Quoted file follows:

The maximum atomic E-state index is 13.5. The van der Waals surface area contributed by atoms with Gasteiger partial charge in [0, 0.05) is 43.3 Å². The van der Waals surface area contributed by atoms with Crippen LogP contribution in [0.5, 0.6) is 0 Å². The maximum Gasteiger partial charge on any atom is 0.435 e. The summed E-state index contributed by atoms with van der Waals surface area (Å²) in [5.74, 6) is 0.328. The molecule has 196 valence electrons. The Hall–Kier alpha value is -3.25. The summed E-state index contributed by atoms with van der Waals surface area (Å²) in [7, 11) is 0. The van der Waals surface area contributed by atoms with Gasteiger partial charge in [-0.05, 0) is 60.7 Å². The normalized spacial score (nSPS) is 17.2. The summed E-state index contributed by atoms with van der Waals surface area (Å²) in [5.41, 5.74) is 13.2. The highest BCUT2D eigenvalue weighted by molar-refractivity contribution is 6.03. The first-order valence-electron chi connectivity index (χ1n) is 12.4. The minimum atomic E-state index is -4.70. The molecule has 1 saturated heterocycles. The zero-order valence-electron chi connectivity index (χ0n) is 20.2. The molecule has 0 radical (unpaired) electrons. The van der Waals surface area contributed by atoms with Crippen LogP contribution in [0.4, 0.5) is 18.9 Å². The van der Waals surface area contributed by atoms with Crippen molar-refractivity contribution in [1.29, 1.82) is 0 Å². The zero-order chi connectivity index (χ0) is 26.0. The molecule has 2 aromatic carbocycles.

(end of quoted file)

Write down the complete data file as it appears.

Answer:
The maximum atomic E-state index is 13.5. The van der Waals surface area contributed by atoms with Gasteiger partial charge in [0, 0.05) is 43.3 Å². The van der Waals surface area contributed by atoms with Crippen LogP contribution in [0.5, 0.6) is 0 Å². The maximum Gasteiger partial charge on any atom is 0.435 e. The summed E-state index contributed by atoms with van der Waals surface area (Å²) in [5.74, 6) is 0.328. The molecule has 196 valence electrons. The Hall–Kier alpha value is -3.25. The summed E-state index contributed by atoms with van der Waals surface area (Å²) in [7, 11) is 0. The van der Waals surface area contributed by atoms with Gasteiger partial charge in [-0.05, 0) is 60.7 Å². The normalized spacial score (nSPS) is 17.2. The summed E-state index contributed by atoms with van der Waals surface area (Å²) in [5.41, 5.74) is 13.2. The highest BCUT2D eigenvalue weighted by molar-refractivity contribution is 6.03. The first-order valence-electron chi connectivity index (χ1n) is 12.4. The minimum atomic E-state index is -4.70. The molecule has 1 saturated heterocycles. The zero-order valence-electron chi connectivity index (χ0n) is 20.2. The molecule has 0 radical (unpaired) electrons. The van der Waals surface area contributed by atoms with Crippen LogP contribution in [0.4, 0.5) is 18.9 Å². The van der Waals surface area contributed by atoms with Crippen molar-refractivity contribution in [1.29, 1.82) is 0 Å². The zero-order chi connectivity index (χ0) is 26.0. The molecule has 2 aromatic carbocycles.